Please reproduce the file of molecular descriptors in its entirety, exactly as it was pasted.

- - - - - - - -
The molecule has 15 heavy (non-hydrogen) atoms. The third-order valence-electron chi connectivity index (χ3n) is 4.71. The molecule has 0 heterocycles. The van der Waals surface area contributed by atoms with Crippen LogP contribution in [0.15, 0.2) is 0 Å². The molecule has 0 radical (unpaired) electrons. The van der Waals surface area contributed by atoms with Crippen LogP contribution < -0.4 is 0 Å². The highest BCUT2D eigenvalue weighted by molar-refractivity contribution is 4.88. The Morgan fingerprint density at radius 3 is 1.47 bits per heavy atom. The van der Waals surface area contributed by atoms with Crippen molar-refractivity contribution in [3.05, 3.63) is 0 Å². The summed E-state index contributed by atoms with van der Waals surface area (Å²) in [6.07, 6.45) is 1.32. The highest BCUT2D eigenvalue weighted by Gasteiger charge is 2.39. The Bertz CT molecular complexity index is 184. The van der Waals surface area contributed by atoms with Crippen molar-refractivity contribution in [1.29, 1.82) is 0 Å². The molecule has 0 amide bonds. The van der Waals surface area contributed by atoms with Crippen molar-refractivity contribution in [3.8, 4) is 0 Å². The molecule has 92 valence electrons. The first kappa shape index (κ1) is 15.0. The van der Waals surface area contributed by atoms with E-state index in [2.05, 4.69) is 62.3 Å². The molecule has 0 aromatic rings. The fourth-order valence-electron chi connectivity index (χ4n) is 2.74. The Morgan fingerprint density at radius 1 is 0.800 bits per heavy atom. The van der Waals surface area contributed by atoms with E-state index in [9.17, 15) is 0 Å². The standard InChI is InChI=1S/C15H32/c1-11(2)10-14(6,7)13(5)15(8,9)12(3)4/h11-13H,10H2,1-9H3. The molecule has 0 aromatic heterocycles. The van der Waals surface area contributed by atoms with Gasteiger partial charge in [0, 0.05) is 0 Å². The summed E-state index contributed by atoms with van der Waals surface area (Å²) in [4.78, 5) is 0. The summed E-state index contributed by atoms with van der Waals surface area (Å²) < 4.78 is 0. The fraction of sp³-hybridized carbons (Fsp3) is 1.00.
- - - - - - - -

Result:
The molecule has 15 heavy (non-hydrogen) atoms. The third-order valence-electron chi connectivity index (χ3n) is 4.71. The molecule has 0 heterocycles. The van der Waals surface area contributed by atoms with Crippen LogP contribution in [0.15, 0.2) is 0 Å². The molecule has 0 radical (unpaired) electrons. The van der Waals surface area contributed by atoms with Crippen LogP contribution < -0.4 is 0 Å². The highest BCUT2D eigenvalue weighted by molar-refractivity contribution is 4.88. The Morgan fingerprint density at radius 3 is 1.47 bits per heavy atom. The van der Waals surface area contributed by atoms with Crippen molar-refractivity contribution in [3.05, 3.63) is 0 Å². The summed E-state index contributed by atoms with van der Waals surface area (Å²) in [6.07, 6.45) is 1.32. The highest BCUT2D eigenvalue weighted by Gasteiger charge is 2.39. The Bertz CT molecular complexity index is 184. The van der Waals surface area contributed by atoms with Crippen molar-refractivity contribution in [1.29, 1.82) is 0 Å². The molecule has 0 amide bonds. The van der Waals surface area contributed by atoms with Crippen molar-refractivity contribution in [3.8, 4) is 0 Å². The molecule has 92 valence electrons. The first kappa shape index (κ1) is 15.0. The van der Waals surface area contributed by atoms with E-state index in [2.05, 4.69) is 62.3 Å². The molecule has 0 aromatic rings. The fourth-order valence-electron chi connectivity index (χ4n) is 2.74. The Morgan fingerprint density at radius 1 is 0.800 bits per heavy atom. The van der Waals surface area contributed by atoms with E-state index in [9.17, 15) is 0 Å². The standard InChI is InChI=1S/C15H32/c1-11(2)10-14(6,7)13(5)15(8,9)12(3)4/h11-13H,10H2,1-9H3. The molecule has 0 aromatic heterocycles. The van der Waals surface area contributed by atoms with Gasteiger partial charge in [0, 0.05) is 0 Å². The summed E-state index contributed by atoms with van der Waals surface area (Å²) in [4.78, 5) is 0. The summed E-state index contributed by atoms with van der Waals surface area (Å²) < 4.78 is 0. The fraction of sp³-hybridized carbons (Fsp3) is 1.00.